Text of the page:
The country suffered a setback this week when a UK court ruled in a pre-trial hearing that it had no "justiciable" or court-ready defense in the case brought by Russia over the debt dating back to 2013, CNBC reports citing Reuters.

Ukraine plans to appeal. But the case, if prolonged, could affect its plans to borrow on international markets this year, in line with the terms of an International Monetary Fund program agreed in 2015.

Repayments on its dollar bonds restructured in 2015, start from 2019 -- meaning it will need to access funding around then.

Ukrainian bonds fell after Wednesday's court ruling but have steadied since.

"We are obviously interested in going back to the market, which is normal for a country under an (International Monetary Fund) program," Butsa told Reuters in an interview. "We have no emergency liquidity needs but if the market conditions will be favorable we can do some issue closer to the end of the year."

He said markets had not priced in improvements in Ukraine's economy, noting its dollar bonds traded at higher yields than similarly rated Pakistan, Egypt and Balkan countries.

"[At] the long end of the curve we are priced around 9% which is 200 basis points higher than our peer countries with a similar rating, so there is room for improvement for us," he said.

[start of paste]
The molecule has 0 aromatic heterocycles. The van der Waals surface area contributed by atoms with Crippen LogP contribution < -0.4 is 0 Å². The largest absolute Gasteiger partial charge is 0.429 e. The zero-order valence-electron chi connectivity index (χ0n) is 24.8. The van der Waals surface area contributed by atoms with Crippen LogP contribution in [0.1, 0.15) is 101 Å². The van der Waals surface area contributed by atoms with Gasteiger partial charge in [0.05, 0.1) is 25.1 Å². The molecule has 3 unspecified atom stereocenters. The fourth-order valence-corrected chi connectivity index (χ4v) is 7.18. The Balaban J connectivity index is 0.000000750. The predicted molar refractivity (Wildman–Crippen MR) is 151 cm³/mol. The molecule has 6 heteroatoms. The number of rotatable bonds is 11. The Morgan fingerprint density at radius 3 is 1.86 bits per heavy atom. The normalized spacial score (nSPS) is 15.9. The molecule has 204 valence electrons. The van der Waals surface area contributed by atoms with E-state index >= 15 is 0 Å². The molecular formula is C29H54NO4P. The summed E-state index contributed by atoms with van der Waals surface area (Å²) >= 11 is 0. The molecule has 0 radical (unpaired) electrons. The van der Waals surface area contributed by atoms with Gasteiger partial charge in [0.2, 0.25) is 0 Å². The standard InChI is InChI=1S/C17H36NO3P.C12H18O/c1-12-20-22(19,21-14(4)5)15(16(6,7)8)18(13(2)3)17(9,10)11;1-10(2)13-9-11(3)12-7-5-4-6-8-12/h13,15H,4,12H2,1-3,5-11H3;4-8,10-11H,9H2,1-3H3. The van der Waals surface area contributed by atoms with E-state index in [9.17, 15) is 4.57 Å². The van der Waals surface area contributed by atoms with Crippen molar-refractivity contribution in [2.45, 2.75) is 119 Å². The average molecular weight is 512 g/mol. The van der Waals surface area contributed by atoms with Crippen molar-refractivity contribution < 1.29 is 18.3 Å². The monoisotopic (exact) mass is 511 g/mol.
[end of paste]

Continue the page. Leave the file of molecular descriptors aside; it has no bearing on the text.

He added: "We would like to enter the market but not at any price."

Butsa did not see the court case having any implications for the IMF program, with the Fund seen deciding on April 3 on the release of the fourth loan tranche of $1 billion to Ukraine.

Read alsoUkraine asks IMF to change loan tranches scheduleDetails of requirements to be fulfilled by Kiev in order to secure the fifth tranche are expected to be published next week, said Butsa.

"The next one (memorandum) will be in the same direction as the existing one - so we will be moving in the same direction and trajectory," he said on the sidelines of investor meetings in London.

"But obviously there is one big issue which is the pension reform, on which we are already working a lot."

Read alsoUkraine to continue defending its case in "Yanukovych debt" litigation with Russia – Finance MinistryUkraine has a massive state pension fund deficit after years of mismanagement. However, overhauling the system is contentious with attempts in 2011 to raise the retirement age sparking protests.

The IMF has advised Kyiv previously to increase the retirement age to 63 years from the current 60 years - a move with the government insists would not help narrow the gap.

Butsa said the government was working on a draft of the pension reform and expected to start discussing the proposals with all parties concerned in the weeks to come.